Laundrie had Petito’s phone and appeared to be driving away from her, the witness said. He reported that Petito punched Laundrie in the arm and climbed over him through the driver’s side door to get into the van. He heard Petito say, “Why do you have to be so mean?” according to a written statement.
Officer Daniel Robbins then located the couple in their van near the front gate to Arches National Park. Pratt joined them and for more than an hour, the two officers spoke separately with Laundrie and Petito. Both officers are named in the legal notice, as well as Assistant Chief Braydon Palmer.
Petito was captured crying on body camera footage that has been released to the public. The notice of claim from her family says she was “visibly in crisis,” but it didn’t seem to prompt an intervention.
Through tears, she told the officers that Laundrie had taken her phone, like the witness said, and she was afraid he was going to leave her in Moab with no way to call for help.
The officers acknowledged in the body camera footage that she had a cut below her eye, and Petito demonstrated how Laundrie violently grabbed her face earlier. She said he “gets frustrated with me a lot.”
But police never marked the injury on their report or photographed the cut. When asked about the fight, Petito said she was to blame because she had hit Laundrie first.
Her family claims in the notice that’s one of the “hallmarks of an abused partner,” taking the fall for the other’s actions. “We know victims take the blame,” said Nichole Schmidt. Experts, including those at the Utah Domestic Violence Coalition, have said the same.
The outside review, conducted by Price police Capt. Brandon Ratcliffe, similarly noted that Laundrie reportedly grabbing Petito’s face was “an extremely personal, violent, and controlling” act. Even though it didn’t cause significant injury, it could be have been an indication that Laundrie was the long-term predominant aggressor in the relationship, Ratcliffe wrote.
But the legal notice states: “Whether for lack of training or refusal to follow their training, the officers did not press further.” They did not see Petito as a victim of interpersonal violence, the notice claims.
Officers did, though, take extensive photos of Laundrie’s scratches. And while they asked him about Petito assaulting him, they never asked if he hit her.
Laundrie told officers that he took Petito’s phone, according to their reports, saying he didn’t have a phone and he was afraid “if she goes off without me, I’m on my own.” But later in the interview with officers, he pulled his phone out of his pocket and gave the police his number.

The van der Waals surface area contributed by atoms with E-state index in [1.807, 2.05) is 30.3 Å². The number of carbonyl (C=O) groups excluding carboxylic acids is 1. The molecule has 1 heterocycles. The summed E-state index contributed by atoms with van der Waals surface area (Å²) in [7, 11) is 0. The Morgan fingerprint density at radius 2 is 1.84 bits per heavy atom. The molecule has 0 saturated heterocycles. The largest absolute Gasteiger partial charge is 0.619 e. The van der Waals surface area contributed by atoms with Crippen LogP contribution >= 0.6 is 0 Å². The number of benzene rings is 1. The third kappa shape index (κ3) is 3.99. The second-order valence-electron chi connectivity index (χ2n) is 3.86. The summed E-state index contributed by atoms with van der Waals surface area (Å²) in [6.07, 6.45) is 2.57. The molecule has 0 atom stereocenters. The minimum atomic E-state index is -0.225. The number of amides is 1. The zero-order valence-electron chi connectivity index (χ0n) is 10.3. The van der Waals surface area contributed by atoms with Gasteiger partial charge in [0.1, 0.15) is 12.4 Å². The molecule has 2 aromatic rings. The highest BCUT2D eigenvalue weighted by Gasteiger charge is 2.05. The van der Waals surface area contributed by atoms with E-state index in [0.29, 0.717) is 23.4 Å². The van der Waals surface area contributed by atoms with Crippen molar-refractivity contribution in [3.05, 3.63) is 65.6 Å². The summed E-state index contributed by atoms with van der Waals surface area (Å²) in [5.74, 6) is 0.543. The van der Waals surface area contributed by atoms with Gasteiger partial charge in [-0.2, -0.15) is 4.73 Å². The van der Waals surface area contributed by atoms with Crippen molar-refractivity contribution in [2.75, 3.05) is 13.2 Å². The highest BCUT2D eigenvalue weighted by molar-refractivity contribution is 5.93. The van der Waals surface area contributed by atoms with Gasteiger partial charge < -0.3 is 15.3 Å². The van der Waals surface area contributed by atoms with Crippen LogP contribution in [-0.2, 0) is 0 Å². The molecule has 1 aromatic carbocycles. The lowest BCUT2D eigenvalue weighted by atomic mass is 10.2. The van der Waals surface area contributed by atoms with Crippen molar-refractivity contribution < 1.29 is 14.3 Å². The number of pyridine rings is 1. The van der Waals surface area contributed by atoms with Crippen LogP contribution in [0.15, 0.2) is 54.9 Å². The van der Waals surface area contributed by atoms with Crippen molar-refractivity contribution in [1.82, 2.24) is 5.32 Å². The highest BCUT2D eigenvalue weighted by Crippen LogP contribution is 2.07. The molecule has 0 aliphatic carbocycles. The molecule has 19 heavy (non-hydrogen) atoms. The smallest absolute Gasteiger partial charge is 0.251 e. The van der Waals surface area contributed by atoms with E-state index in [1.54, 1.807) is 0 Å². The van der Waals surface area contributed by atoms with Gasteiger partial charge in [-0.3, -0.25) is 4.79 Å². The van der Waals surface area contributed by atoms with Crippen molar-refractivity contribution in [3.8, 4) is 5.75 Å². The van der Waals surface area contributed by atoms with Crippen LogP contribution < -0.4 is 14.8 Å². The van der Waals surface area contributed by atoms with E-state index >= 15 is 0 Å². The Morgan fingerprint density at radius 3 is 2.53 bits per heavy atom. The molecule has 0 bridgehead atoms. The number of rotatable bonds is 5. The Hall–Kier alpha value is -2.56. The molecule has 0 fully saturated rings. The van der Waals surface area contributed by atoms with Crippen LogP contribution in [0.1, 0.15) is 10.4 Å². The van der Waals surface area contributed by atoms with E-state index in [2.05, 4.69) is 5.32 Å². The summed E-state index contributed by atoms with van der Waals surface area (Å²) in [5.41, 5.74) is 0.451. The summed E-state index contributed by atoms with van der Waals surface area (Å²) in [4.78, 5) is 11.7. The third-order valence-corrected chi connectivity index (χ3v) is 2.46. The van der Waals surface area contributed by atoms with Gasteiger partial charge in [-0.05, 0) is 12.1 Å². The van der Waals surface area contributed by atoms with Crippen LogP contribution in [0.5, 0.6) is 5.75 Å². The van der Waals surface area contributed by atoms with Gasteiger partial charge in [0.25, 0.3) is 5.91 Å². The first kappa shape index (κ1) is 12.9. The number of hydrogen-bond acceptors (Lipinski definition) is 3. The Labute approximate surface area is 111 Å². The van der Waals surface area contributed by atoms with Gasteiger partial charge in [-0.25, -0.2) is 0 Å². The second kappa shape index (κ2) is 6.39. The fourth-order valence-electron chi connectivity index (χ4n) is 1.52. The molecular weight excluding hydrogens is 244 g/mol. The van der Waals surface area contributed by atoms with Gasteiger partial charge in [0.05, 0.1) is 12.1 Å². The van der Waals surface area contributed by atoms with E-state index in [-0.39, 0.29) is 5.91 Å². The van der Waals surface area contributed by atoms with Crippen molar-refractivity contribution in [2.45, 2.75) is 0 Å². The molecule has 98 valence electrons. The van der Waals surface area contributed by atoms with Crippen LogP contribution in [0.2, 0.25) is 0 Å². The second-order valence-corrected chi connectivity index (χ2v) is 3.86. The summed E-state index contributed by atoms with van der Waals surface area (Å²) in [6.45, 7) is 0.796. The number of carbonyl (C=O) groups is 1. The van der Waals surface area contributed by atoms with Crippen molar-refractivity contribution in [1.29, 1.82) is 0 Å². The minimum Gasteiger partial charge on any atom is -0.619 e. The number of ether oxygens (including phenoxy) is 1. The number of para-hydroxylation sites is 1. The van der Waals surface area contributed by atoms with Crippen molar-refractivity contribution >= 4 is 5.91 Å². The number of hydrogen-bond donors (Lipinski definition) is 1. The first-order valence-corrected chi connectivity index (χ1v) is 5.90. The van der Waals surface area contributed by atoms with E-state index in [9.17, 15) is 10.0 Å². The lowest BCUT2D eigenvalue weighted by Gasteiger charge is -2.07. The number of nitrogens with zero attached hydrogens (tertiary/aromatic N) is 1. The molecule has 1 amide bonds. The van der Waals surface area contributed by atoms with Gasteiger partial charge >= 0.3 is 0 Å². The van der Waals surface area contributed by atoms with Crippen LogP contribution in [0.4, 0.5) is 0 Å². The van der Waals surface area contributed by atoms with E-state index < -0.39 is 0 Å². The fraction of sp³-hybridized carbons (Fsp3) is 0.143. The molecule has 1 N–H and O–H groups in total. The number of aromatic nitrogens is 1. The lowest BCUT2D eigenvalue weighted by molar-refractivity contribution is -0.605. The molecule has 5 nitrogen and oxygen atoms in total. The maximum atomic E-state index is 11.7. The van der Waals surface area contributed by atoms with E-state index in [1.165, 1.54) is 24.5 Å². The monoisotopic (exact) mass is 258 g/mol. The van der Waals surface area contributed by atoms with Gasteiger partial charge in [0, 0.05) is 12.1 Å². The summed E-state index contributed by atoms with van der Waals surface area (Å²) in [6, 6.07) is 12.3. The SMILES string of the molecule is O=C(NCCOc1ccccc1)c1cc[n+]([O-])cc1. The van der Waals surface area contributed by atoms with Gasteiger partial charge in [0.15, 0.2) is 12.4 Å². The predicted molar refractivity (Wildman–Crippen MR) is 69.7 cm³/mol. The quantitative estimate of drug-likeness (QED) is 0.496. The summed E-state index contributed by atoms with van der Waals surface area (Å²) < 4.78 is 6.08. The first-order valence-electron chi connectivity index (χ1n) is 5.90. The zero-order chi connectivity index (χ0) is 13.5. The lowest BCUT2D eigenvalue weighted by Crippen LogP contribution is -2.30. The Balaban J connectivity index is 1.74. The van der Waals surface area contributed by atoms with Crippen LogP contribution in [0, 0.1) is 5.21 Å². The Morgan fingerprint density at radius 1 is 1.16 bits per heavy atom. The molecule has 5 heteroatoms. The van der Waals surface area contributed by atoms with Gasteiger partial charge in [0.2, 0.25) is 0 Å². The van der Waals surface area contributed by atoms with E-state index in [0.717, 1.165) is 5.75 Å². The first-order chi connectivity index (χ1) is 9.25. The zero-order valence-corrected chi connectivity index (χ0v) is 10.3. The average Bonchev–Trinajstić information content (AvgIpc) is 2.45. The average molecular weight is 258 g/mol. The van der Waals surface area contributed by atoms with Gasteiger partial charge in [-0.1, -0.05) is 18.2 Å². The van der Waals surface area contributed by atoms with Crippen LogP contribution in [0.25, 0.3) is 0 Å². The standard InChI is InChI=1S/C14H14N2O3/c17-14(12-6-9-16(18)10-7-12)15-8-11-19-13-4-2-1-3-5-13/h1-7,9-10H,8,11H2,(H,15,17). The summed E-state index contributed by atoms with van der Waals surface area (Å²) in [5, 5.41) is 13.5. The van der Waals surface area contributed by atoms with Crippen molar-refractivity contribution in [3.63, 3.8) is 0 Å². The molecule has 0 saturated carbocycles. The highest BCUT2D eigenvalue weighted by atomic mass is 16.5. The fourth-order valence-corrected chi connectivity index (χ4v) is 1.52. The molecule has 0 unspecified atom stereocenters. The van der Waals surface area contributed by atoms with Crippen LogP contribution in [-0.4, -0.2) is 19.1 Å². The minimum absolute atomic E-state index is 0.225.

The notice claims: “The officers did not question Brian about the inconsistencies in his version of events.”
Instead, after conducting interviews and factoring in the statement from the second witness — police still hadn’t talked to the person who originally called 911 at the time of the outside review, five months later — the officers determined Petito was the predominant aggressor in the case.
The family says that shows a deliberate indifference to Petito, dismissing her while believing Laundrie, and not understanding the complexity with domestic violence that was at play.
The Utah Domestic Violence Coalition has previously said that victims sometimes take on the violent behaviors of perpetrators as self-defense and should not be seen as the primary instigator because of that.
Deciding to separate Petito and Laundrie
For a while after talking to Petito and Laundrie, the officers debated how to proceed. Pratt first said he should charge Petito and put her in jail. Laundrie would have to sign a waiver on a no-contact order to reunite.
Both pleaded with the officers not to do that.
Pratt then called Assistant Chief Palmer for assistance. The assistant chief told him to read the state’s assault statute and decide from there. Pratt searched for it using Google, according to the notice of claim and the outside investigation.
“Police officers shouldn’t have to Google statutes,” said Jim Schmidt, Petito’s stepdad.
Pratt read the first half and “decided incorrectly,” according to the notice, that Utah law only recognizes assault if the perpetrator intended to cause bodily harm. That is not the case.